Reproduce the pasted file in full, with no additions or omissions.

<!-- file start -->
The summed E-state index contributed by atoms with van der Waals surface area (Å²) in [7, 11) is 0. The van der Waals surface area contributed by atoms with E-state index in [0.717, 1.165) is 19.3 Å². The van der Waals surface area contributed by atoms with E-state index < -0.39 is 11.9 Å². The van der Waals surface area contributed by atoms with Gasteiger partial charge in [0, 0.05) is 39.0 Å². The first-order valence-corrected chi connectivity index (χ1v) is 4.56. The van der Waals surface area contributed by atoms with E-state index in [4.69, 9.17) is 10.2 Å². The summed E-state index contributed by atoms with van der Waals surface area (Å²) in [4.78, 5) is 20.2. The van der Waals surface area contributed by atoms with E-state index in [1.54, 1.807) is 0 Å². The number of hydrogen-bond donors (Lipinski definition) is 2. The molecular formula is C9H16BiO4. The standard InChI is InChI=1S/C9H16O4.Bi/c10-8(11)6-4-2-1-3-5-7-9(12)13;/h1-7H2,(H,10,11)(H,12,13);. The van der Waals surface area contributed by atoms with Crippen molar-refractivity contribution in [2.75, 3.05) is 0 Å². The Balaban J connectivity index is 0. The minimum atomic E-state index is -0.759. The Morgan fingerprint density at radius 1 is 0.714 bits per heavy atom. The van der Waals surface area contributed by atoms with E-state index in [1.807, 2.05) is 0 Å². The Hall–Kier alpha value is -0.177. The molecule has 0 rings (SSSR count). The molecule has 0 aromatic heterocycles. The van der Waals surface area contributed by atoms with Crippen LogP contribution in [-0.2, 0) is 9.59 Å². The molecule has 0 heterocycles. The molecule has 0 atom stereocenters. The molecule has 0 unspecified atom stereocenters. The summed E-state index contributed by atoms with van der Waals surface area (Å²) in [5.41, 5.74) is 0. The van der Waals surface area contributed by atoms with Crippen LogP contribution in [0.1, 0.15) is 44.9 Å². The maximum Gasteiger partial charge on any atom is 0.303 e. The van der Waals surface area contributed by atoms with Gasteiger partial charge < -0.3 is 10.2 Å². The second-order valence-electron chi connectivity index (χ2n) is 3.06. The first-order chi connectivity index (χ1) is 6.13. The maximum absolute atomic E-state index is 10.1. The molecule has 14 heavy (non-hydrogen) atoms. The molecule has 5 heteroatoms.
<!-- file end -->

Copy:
The summed E-state index contributed by atoms with van der Waals surface area (Å²) in [7, 11) is 0. The van der Waals surface area contributed by atoms with E-state index in [0.717, 1.165) is 19.3 Å². The van der Waals surface area contributed by atoms with E-state index < -0.39 is 11.9 Å². The van der Waals surface area contributed by atoms with Gasteiger partial charge in [0, 0.05) is 39.0 Å². The first-order valence-corrected chi connectivity index (χ1v) is 4.56. The van der Waals surface area contributed by atoms with E-state index in [4.69, 9.17) is 10.2 Å². The summed E-state index contributed by atoms with van der Waals surface area (Å²) in [4.78, 5) is 20.2. The van der Waals surface area contributed by atoms with E-state index in [1.54, 1.807) is 0 Å². The number of hydrogen-bond donors (Lipinski definition) is 2. The molecular formula is C9H16BiO4. The standard InChI is InChI=1S/C9H16O4.Bi/c10-8(11)6-4-2-1-3-5-7-9(12)13;/h1-7H2,(H,10,11)(H,12,13);. The van der Waals surface area contributed by atoms with Crippen molar-refractivity contribution in [2.75, 3.05) is 0 Å². The Balaban J connectivity index is 0. The minimum atomic E-state index is -0.759. The Morgan fingerprint density at radius 1 is 0.714 bits per heavy atom. The van der Waals surface area contributed by atoms with E-state index in [1.807, 2.05) is 0 Å². The Hall–Kier alpha value is -0.177. The molecule has 0 rings (SSSR count). The molecule has 0 aromatic heterocycles. The van der Waals surface area contributed by atoms with Crippen LogP contribution in [-0.2, 0) is 9.59 Å². The molecule has 0 heterocycles. The molecule has 0 atom stereocenters. The molecule has 0 unspecified atom stereocenters. The summed E-state index contributed by atoms with van der Waals surface area (Å²) in [5.41, 5.74) is 0. The van der Waals surface area contributed by atoms with Crippen LogP contribution in [0.1, 0.15) is 44.9 Å². The maximum Gasteiger partial charge on any atom is 0.303 e. The van der Waals surface area contributed by atoms with Gasteiger partial charge < -0.3 is 10.2 Å². The second-order valence-electron chi connectivity index (χ2n) is 3.06. The first-order chi connectivity index (χ1) is 6.13. The maximum absolute atomic E-state index is 10.1. The molecule has 14 heavy (non-hydrogen) atoms. The molecule has 5 heteroatoms.